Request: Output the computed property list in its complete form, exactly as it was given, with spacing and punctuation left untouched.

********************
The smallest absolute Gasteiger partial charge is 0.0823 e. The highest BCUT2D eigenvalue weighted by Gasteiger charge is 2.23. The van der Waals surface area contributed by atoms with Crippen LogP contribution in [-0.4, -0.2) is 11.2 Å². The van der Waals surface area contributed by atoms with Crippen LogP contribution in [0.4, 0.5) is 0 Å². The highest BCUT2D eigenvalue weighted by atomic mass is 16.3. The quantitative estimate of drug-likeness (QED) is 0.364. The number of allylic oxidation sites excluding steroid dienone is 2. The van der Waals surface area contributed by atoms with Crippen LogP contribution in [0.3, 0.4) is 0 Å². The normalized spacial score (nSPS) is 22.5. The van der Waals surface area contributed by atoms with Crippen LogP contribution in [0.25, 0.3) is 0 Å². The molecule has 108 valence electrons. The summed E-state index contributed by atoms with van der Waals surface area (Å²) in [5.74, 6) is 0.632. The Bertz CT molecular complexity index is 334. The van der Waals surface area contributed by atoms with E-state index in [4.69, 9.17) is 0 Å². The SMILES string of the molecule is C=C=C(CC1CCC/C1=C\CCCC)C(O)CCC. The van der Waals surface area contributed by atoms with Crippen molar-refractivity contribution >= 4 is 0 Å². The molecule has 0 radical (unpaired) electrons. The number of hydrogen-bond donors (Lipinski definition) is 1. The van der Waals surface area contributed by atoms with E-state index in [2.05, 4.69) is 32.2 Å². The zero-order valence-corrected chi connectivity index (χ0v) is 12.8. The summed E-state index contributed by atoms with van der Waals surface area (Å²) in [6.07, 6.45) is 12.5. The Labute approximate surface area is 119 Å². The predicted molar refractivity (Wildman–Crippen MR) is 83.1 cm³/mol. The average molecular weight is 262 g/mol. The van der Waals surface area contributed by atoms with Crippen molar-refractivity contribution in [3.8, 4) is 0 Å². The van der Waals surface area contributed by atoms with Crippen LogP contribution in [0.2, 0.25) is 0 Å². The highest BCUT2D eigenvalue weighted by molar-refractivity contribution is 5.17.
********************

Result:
The smallest absolute Gasteiger partial charge is 0.0823 e. The highest BCUT2D eigenvalue weighted by Gasteiger charge is 2.23. The van der Waals surface area contributed by atoms with Crippen LogP contribution in [-0.4, -0.2) is 11.2 Å². The van der Waals surface area contributed by atoms with Crippen LogP contribution in [0.4, 0.5) is 0 Å². The highest BCUT2D eigenvalue weighted by atomic mass is 16.3. The quantitative estimate of drug-likeness (QED) is 0.364. The number of allylic oxidation sites excluding steroid dienone is 2. The van der Waals surface area contributed by atoms with Crippen LogP contribution in [0.3, 0.4) is 0 Å². The normalized spacial score (nSPS) is 22.5. The van der Waals surface area contributed by atoms with Crippen LogP contribution in [0.25, 0.3) is 0 Å². The molecule has 108 valence electrons. The summed E-state index contributed by atoms with van der Waals surface area (Å²) in [5.74, 6) is 0.632. The Bertz CT molecular complexity index is 334. The van der Waals surface area contributed by atoms with E-state index in [4.69, 9.17) is 0 Å². The SMILES string of the molecule is C=C=C(CC1CCC/C1=C\CCCC)C(O)CCC. The van der Waals surface area contributed by atoms with Crippen molar-refractivity contribution >= 4 is 0 Å². The molecule has 0 radical (unpaired) electrons. The number of hydrogen-bond donors (Lipinski definition) is 1. The van der Waals surface area contributed by atoms with E-state index in [2.05, 4.69) is 32.2 Å². The zero-order valence-corrected chi connectivity index (χ0v) is 12.8. The summed E-state index contributed by atoms with van der Waals surface area (Å²) in [6.07, 6.45) is 12.5. The Labute approximate surface area is 119 Å². The predicted molar refractivity (Wildman–Crippen MR) is 83.1 cm³/mol. The average molecular weight is 262 g/mol. The van der Waals surface area contributed by atoms with Crippen molar-refractivity contribution in [3.8, 4) is 0 Å². The van der Waals surface area contributed by atoms with Crippen LogP contribution in [0.2, 0.25) is 0 Å². The highest BCUT2D eigenvalue weighted by molar-refractivity contribution is 5.17.